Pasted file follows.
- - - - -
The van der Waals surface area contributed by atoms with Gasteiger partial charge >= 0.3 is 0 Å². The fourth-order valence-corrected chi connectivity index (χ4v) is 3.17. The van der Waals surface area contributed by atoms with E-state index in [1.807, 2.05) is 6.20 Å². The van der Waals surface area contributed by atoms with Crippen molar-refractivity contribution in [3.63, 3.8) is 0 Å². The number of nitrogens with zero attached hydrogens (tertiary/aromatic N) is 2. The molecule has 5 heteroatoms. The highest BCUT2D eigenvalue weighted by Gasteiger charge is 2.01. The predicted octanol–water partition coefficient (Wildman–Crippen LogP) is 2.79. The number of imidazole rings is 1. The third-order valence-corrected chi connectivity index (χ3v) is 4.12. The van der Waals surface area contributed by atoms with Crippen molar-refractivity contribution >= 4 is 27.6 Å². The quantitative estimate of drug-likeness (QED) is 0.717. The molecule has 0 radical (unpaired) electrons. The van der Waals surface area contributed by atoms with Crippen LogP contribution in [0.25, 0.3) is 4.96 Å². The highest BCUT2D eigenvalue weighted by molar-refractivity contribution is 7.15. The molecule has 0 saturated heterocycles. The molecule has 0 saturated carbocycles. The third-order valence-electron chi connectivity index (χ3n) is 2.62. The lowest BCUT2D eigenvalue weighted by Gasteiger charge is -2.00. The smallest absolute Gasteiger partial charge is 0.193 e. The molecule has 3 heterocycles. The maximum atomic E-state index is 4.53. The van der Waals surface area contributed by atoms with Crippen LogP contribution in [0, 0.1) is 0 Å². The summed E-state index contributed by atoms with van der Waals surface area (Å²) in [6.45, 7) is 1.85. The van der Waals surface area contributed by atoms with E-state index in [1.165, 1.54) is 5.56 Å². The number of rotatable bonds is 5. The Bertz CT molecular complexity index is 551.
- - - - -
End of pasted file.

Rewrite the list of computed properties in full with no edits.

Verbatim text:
The van der Waals surface area contributed by atoms with Gasteiger partial charge >= 0.3 is 0 Å². The fourth-order valence-corrected chi connectivity index (χ4v) is 3.17. The van der Waals surface area contributed by atoms with E-state index in [1.807, 2.05) is 6.20 Å². The van der Waals surface area contributed by atoms with Crippen molar-refractivity contribution in [3.63, 3.8) is 0 Å². The number of nitrogens with zero attached hydrogens (tertiary/aromatic N) is 2. The molecule has 5 heteroatoms. The highest BCUT2D eigenvalue weighted by Gasteiger charge is 2.01. The predicted octanol–water partition coefficient (Wildman–Crippen LogP) is 2.79. The number of imidazole rings is 1. The third-order valence-corrected chi connectivity index (χ3v) is 4.12. The van der Waals surface area contributed by atoms with Crippen molar-refractivity contribution >= 4 is 27.6 Å². The quantitative estimate of drug-likeness (QED) is 0.717. The molecule has 0 radical (unpaired) electrons. The van der Waals surface area contributed by atoms with Crippen LogP contribution in [0.25, 0.3) is 4.96 Å². The highest BCUT2D eigenvalue weighted by molar-refractivity contribution is 7.15. The molecule has 0 saturated heterocycles. The molecule has 0 saturated carbocycles. The third-order valence-electron chi connectivity index (χ3n) is 2.62. The lowest BCUT2D eigenvalue weighted by Gasteiger charge is -2.00. The smallest absolute Gasteiger partial charge is 0.193 e. The molecule has 3 heterocycles. The maximum atomic E-state index is 4.53. The van der Waals surface area contributed by atoms with Crippen LogP contribution in [0, 0.1) is 0 Å². The summed E-state index contributed by atoms with van der Waals surface area (Å²) in [6.45, 7) is 1.85. The van der Waals surface area contributed by atoms with E-state index in [1.165, 1.54) is 5.56 Å². The number of rotatable bonds is 5. The Bertz CT molecular complexity index is 551.